DLM02_fnts - your first step in solving these problems....

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Exit Handout DLM 02 FNTs: Use the fluid transport equation (fully extended Bernoulli equation) to logically respond to these FNT prompts. These FNTs were used previously as quiz questions; you should by now be able to apply the energy density model, using the fluid transport equation, to respond to the prompts. 5.1- 8. Three identical garden hoses (same length and same inner diameter) are attached to three identical faucets which supply water at the same pressure to all three hoses. All three hoses are open to the atmosphere at their other ends. Hose A runs along a level path at the elevation of the faucet. Hose B runs down a hill and its free end is 10 ft below the level of the faucet. Hose C runs up and over a high wall, but its free end is back at the elevation of the faucet. How do the flow rates through the three hoses compare? Justify your answer using the models we have studied. Make certain to explicitly show the pair of points you are applying the model between; this should be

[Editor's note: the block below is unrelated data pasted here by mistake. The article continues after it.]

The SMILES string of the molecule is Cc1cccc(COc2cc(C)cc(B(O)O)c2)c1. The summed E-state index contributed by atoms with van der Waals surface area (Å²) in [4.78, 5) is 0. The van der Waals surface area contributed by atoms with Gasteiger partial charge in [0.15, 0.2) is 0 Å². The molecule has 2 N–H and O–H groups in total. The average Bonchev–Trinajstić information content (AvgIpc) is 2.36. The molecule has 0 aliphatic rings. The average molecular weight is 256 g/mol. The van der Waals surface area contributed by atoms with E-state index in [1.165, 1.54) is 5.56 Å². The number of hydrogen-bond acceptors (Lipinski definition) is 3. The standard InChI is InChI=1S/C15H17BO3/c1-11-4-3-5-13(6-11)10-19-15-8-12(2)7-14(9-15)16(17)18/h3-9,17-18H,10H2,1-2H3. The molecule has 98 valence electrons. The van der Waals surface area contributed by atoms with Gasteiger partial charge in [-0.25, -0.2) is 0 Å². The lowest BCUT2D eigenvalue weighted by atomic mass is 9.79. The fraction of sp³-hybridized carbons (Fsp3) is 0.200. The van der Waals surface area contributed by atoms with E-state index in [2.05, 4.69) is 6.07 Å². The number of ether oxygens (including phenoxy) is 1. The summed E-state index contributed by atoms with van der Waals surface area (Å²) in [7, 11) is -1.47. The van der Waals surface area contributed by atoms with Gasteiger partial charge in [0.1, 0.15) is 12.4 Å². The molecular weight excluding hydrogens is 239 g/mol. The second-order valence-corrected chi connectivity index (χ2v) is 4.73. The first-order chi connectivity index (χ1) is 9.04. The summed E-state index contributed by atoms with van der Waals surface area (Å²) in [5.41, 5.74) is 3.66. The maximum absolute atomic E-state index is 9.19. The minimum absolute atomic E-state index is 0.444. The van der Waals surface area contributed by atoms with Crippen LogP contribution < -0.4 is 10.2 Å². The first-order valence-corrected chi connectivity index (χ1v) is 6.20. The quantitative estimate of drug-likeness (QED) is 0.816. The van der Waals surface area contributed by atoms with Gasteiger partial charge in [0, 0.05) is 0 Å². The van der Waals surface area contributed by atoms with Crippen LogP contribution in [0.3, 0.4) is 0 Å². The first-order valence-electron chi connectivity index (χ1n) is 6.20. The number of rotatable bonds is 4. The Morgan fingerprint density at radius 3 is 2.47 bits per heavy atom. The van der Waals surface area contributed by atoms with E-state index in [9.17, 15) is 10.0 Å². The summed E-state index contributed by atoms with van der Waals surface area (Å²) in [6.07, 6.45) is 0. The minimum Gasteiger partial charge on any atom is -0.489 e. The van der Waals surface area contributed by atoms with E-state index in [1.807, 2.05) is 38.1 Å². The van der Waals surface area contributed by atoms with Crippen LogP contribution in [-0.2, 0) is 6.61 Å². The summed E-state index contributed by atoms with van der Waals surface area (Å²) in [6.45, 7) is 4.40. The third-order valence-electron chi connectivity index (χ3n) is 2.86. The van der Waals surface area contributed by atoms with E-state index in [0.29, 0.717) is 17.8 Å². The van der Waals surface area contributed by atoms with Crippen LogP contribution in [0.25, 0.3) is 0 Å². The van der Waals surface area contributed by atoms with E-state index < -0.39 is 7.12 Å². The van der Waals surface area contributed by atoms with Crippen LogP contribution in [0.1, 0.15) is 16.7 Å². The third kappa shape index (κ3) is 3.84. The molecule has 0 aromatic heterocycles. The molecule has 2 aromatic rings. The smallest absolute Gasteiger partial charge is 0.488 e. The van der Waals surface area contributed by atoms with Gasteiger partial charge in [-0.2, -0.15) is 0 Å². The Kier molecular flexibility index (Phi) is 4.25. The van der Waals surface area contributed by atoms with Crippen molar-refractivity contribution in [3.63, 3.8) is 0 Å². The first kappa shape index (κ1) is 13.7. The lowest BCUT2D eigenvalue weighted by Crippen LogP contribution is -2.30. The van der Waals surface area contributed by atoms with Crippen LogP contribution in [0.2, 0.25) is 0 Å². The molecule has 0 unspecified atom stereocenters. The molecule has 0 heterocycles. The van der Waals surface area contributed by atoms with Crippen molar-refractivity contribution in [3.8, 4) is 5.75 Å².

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Unformatted text preview: your first step in solving these problems. 5.1- 9 Water flows through a horizontal pipe similar to the pipe in DL. It enters the pipe at point (1), then leaves the pipe at point (2), which is open to the atmosphere. The height of the water in each vertical column is shown at right. Now suppose that the length of this pipe is doubled. The pressure at point (1) is the same as before. Point (2) is still open to the atmosphere. Water is again allowed to flow from point (1) to point (2). (a) We find the flow rate in the longer pipe is smaller than the flow rate in the shorter pipe. Explain why this happens. By what factor would the flow of water through this pipe decrease? Explain your answer and show your reasoning. (b) Fill in the water levels in each of the vertical columns in the pipe whose length has been doubled, in the diagram below. Be clear and accurate in drawing each water level. 1 flow 2 open to air 1 flow 2 open to air Side Views showing elevations A B C...
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This note was uploaded on 11/15/2010 for the course PHY PHY07B taught by Professor Web during the Winter '09 term at UC Davis.

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